rv = LogRecord(name, level, fn, lno, msg, args, exc_info, func)
    if extra is not None:
        for key in extra:
            if (key in ["message", "asctime"]) or (key in rv.__dict__):
                raise KeyError("Attempt to overwrite %r in LogRecord" % key)
            rv.__dict__[key] = extra[key]
    return rv

Notice how makeRecord takes an extra param that it doesn't pass directly to LogRecord? You, on the other hand, are passing that directly to LogRecord.__init__, which is causing the error.

From here, you've got two options; you could provide a more complete implementation of makeRecord, or you could try using the LoggerAdapter class which should help you achieve the same goal with less code.

Here's an example:

# Common log info to be added to all logs reported with `log_adapter`
context = {'host': 'localhost'}

log = logging.getLogger('testing')
d = {'host': ''}

log_adapter = logging.LoggerAdapter(log, context)
log_adapter.warning('Hi', d)

If you need to calculate the value of 'host' (for example) each time something is logged, you could make context an instance of a class that looks like a dictionary. Like so:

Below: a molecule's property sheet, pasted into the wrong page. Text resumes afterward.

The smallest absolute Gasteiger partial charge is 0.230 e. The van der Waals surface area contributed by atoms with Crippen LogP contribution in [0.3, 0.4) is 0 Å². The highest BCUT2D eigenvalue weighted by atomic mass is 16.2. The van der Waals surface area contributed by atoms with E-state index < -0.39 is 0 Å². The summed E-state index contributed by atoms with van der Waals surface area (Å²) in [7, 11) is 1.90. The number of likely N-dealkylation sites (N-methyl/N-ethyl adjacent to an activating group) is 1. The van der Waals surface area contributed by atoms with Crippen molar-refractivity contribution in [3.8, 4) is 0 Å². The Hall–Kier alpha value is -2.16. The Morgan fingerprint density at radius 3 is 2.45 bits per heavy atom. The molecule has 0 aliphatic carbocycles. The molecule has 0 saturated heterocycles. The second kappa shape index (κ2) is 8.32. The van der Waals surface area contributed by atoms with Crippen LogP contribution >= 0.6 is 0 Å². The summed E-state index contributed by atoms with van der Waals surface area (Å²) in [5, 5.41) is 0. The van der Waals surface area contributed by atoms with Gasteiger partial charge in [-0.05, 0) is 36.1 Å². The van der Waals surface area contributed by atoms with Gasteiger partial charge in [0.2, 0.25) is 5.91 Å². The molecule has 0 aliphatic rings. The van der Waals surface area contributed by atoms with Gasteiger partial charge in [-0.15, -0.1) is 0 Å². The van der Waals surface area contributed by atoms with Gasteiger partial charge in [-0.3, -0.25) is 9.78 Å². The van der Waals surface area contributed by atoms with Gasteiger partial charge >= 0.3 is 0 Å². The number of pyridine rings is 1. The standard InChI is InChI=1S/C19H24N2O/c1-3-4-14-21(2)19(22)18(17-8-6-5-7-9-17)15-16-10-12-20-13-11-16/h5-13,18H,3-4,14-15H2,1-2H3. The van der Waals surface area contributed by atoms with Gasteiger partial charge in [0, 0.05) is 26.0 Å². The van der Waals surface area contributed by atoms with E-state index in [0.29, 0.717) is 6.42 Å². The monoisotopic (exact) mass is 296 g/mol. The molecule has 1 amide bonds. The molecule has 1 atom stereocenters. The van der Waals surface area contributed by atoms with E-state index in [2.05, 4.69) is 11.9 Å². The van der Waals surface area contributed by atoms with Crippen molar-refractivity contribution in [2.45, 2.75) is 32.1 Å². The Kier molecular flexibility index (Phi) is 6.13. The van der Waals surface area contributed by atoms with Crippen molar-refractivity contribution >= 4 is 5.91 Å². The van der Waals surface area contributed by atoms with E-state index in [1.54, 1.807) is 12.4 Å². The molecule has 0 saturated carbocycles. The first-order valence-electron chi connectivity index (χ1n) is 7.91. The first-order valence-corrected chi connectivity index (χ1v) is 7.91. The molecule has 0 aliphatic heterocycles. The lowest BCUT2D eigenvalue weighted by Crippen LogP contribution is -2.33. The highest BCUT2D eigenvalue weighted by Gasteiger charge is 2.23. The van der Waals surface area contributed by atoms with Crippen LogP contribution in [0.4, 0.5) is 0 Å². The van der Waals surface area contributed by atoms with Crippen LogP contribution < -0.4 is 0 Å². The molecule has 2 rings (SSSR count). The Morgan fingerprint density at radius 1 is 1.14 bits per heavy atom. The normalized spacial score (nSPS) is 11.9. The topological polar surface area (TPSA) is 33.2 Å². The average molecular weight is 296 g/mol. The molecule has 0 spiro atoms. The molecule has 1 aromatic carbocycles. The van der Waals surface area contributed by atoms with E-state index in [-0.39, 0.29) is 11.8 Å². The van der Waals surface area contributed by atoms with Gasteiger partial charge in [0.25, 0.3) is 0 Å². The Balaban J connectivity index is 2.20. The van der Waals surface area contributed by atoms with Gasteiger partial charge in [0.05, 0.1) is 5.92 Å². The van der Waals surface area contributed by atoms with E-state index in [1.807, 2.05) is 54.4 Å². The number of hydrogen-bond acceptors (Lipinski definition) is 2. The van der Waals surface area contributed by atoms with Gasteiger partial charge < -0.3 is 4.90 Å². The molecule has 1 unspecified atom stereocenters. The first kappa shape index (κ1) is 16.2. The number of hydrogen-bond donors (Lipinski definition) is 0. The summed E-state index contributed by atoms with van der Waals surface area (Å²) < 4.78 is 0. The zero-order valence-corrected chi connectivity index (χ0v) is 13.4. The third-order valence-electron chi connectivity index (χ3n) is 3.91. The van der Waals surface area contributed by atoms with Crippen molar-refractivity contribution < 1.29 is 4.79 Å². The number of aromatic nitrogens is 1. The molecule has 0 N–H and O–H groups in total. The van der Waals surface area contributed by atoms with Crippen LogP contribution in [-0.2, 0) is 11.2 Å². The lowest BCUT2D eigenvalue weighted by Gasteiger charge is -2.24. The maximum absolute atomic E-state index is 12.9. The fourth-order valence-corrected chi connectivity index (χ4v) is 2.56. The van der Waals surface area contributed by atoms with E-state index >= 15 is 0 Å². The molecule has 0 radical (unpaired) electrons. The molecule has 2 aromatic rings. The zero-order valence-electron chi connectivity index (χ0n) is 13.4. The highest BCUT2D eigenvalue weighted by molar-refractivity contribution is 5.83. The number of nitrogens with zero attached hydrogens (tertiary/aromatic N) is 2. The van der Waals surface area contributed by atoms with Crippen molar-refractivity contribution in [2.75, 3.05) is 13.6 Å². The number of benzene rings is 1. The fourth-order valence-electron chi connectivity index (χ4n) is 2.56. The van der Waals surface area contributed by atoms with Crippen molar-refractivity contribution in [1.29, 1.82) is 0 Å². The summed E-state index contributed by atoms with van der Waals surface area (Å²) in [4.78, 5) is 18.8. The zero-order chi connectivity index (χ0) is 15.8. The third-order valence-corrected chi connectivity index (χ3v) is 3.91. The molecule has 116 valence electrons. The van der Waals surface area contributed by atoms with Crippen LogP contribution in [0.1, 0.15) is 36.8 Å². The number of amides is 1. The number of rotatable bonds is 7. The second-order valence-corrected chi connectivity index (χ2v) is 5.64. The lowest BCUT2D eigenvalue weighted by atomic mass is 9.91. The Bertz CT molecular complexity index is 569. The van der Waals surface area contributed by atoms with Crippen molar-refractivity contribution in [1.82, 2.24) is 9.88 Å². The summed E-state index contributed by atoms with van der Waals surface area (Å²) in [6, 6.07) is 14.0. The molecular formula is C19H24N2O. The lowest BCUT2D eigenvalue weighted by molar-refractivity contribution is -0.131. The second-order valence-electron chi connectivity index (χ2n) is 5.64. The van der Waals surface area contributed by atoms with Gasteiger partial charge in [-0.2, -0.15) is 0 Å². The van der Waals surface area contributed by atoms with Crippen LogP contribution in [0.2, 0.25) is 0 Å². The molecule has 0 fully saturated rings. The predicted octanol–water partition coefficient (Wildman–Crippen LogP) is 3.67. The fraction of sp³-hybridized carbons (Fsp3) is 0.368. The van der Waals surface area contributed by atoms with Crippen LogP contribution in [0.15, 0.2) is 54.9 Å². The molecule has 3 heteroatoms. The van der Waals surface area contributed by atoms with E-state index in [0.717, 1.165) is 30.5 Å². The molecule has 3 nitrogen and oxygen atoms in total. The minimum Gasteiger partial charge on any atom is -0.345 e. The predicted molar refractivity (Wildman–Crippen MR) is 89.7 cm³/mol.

class LogContext(object):

    def __getitem__(self, key):
        if key == 'host':
            return 'localhost'
        raise KeyError(key)

    def __iter__(self):
        return iter(['host'])

log_adapter = logging.LoggerAdapter(log, LogContext())
log_adapter.warning('Hi', d)

One thing to note about LoggingAdapter, it apparently doesn't define all of the handy shortcut functions as the ordinary Logger class. That's why I've called the warning method instead of warn as you did above.

More info on LoggingAdapter and adding context to your logs can be found in the python docs.

NOTE - I didn't include MyLogHandler, MyLogFormatter, or MongoLogger in my examples as they were not relevant to the issue/error.

share|improve this answer
This makes a lot more sense, I noticed after I went back to where I got info from to reconstruct this for myself, the code was posted 5 years ago. A bit has probably changed since then. :) code.activestate.com/recipes/… I think I should be able to piece all this together to write my custom logs to the DB. Thank you so much for the detailed explanation! – Nathan Jun 30 '12 at 4:37
The LoggingAdapter looks like the way to go, plus I spent so much time messing around with logs, I think it all blurred together, much clearer now! – Nathan Jun 30 '12 at 5:01
I am guessing the LoggerAdapter doesn't have a logging.getLogger('testing') to make it easy to find this throughout the application? – Nathan Jun 30 '12 at 5:50
@Hallik Not that I'm aware of, but you could create a simple function that does something similar ex: def getLogAdapter(name): context = {}; logging.LoggerAdapter(logging.getLogger(name), context). Or you just instantiate this adapter in some module then import it wherever you need to use it, or (depending on hour your app is structured, just pass it around. – Adam Wagner Jun 30 '12 at 14:38
Excellent point. I am going to play with that, and using a Filter as well. Thanks! – Nathan Jun 30 '12 at 15:01